Unidirectional many-to-many associations are essentially no more difficult than the collections of value-type instances we discussed earlier. For example, if the Category has a set of Items, you can create this mapping: The join table or link table, as some developers call it has two columns: The primary key is a composite of both columns. The full table structure is shown in figure 7.
Duplicate links are therefore allowed; the same Item can be added twice to a Category. With annotations, you can switch to an identifier bag with the Hibernate CollectionId: You may even switch to an indexed collection a map or list in a many-to-many association. The following example maps a list in Hibernate XML: As discussed earlier, JPA only supports ordered collections with an optional OrderBy annotation or ordered by primary keyso you again have to use a Hibernate extension for indexed collection support.
Creating a link between a Category and an Item is easy: Bidirectional many-to-many associations are slightly more difficult. A bidirectional many-to-many association You know that one side in a bidirectional association has to be mapped as inverse because you have named the foreign key column s twice.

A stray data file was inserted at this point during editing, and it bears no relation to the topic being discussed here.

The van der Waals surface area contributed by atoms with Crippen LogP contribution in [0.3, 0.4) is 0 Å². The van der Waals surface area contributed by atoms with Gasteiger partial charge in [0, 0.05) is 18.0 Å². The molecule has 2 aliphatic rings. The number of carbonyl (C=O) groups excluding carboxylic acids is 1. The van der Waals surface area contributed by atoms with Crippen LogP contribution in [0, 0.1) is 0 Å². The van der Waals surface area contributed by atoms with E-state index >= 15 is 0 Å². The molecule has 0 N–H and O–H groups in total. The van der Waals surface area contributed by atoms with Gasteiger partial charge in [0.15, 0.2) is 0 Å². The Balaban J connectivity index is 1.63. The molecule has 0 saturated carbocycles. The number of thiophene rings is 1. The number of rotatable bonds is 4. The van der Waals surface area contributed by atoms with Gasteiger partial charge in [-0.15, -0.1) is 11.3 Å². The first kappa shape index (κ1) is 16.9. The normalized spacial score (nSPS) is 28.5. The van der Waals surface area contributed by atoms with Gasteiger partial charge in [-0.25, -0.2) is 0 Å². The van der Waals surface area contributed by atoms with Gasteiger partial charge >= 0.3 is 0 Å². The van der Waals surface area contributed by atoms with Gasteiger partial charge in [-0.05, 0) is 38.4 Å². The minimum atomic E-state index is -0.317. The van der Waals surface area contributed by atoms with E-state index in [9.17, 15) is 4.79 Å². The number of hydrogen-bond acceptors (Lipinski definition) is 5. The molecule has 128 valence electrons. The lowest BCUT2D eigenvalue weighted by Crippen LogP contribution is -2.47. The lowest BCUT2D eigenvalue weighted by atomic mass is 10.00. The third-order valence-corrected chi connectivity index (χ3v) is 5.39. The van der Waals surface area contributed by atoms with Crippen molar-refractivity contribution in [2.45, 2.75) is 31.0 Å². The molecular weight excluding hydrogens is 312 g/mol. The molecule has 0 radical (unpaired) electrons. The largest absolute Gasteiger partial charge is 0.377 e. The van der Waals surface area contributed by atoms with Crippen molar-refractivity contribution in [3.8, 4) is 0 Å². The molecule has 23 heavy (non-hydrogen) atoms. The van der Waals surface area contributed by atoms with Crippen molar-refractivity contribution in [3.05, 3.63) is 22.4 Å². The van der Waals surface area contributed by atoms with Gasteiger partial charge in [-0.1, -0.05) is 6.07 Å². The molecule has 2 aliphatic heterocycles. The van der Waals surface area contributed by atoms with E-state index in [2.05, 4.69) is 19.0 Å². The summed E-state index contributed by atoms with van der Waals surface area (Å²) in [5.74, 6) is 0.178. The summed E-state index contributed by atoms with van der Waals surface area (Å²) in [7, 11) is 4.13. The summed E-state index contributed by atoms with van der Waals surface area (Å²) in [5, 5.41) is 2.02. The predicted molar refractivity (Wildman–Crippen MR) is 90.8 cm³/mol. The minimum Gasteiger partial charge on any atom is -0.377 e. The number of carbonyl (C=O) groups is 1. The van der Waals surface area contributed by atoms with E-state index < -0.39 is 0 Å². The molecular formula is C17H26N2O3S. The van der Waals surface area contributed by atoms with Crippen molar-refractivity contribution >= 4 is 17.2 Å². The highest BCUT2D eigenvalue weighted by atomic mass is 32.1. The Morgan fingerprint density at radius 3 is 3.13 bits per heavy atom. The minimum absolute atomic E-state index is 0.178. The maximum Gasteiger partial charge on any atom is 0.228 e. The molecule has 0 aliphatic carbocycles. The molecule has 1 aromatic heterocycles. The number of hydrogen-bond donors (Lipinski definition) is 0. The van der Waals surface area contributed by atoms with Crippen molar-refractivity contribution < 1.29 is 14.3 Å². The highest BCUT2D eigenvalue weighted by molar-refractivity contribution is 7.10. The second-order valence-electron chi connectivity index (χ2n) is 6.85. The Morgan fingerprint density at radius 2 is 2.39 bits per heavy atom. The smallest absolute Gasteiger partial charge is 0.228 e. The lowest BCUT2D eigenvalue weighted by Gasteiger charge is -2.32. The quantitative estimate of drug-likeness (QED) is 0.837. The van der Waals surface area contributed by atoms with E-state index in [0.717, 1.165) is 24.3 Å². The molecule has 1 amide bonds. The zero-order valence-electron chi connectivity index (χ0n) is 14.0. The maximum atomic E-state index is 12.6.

- Hibernate Self Join Annotations One To Many mapping example
- The best way to map a many-to-many association with extra columns when using JPA and Hibernate
- Hibernate One to One Mapping Annotation Example
The same principle applies to bidirectional many-to-many associations: Each row of the link table is represented by two collection elements, one element at each end of the association.
An association between an Item and a Category is represented in memory by the Item instance in the items collection of the Category, but also by the Category instance in the categories collection of the Item. Before we discuss the mapping of this bidirectional case, you have to be aware that the code to create the object association also changes: As always, a bidirectional association no matter of what multiplicity requires that you set both ends of the association.